"Protection and care of the environment are fundamental to our core values, and we deeply regret any impact to the landowner," Tesoro CEO Greg Goff said in a statement. "We will continue to work tirelessly to fully remediate the release area."
Wayde Schafer, a North Dakota spokesman for The Sierra Club, said the spill is an example of the lack of oversight in a state that has exploded with oil development in recent years.
"We need more inspectors and more transparency," Schafer said. "Not only is the public not informed, but agencies don't appear to be aware of what's going on and that's not good."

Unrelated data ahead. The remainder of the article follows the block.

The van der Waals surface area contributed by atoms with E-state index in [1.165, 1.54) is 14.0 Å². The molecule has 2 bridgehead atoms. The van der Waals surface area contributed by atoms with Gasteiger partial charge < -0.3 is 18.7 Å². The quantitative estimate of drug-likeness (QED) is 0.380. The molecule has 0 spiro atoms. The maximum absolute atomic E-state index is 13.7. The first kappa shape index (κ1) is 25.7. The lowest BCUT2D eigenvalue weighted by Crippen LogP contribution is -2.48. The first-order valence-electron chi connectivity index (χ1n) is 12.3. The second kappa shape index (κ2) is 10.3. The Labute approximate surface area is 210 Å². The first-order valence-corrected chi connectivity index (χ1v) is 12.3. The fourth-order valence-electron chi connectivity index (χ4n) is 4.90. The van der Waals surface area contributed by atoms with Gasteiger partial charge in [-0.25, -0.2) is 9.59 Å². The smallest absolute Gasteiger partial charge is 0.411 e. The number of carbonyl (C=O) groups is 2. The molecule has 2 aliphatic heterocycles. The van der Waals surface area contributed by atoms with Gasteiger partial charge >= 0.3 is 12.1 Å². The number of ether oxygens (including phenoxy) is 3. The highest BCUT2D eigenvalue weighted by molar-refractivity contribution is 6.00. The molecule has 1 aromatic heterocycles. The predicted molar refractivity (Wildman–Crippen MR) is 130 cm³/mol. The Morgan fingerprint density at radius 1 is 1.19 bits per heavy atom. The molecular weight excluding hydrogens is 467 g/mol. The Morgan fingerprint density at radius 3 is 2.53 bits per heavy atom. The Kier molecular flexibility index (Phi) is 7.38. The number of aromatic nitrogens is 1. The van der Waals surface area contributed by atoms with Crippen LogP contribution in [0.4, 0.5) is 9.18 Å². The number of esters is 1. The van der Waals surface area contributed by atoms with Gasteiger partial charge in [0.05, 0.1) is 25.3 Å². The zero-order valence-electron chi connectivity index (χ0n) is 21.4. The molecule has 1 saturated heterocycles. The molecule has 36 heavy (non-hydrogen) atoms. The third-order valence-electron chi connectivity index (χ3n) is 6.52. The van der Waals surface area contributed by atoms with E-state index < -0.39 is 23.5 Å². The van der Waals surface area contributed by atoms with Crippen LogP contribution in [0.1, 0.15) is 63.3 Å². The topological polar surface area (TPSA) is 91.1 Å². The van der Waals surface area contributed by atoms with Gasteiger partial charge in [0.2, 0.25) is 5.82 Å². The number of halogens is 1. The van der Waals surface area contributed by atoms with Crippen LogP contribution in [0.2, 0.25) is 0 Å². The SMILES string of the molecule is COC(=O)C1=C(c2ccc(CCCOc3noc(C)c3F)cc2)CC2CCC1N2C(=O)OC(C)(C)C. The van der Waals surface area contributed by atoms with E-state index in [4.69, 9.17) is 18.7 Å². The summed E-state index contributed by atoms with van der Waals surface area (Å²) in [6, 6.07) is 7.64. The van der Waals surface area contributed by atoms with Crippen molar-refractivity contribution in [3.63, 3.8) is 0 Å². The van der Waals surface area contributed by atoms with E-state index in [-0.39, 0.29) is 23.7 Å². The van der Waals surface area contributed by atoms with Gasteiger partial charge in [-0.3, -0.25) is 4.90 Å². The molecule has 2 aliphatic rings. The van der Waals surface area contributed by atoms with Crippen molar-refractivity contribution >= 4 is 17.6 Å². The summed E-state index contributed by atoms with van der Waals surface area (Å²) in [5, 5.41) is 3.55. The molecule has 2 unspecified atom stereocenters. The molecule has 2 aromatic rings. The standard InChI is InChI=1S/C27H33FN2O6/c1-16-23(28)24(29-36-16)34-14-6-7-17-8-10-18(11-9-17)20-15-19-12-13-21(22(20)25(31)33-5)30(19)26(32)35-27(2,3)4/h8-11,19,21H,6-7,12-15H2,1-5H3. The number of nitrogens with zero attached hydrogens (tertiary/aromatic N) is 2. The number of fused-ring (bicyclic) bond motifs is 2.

Eric Haugstad, Tesoro's director of contingency planning and emergency response, said the hole in the 20-year-old pipeline was a quarter-inch in diameter. Tesoro officials were investigating what caused the hole in the 6-inch-diameter steel pipeline that runs underground about 35 miles from Tioga to a rail facility outside of Columbus, near the Canadian border.
Roberts said state and federal regulators are monitoring the cleanup, and Tesoro estimated it would cost $4 million.
A natural layer of clay more than 40 feet thick underlies the spill site and has "held the oil up" so that it does not spread to underground water sources, Roberts said.
"It is completely contained and under control," Roberts said Thursday. "They got very lucky."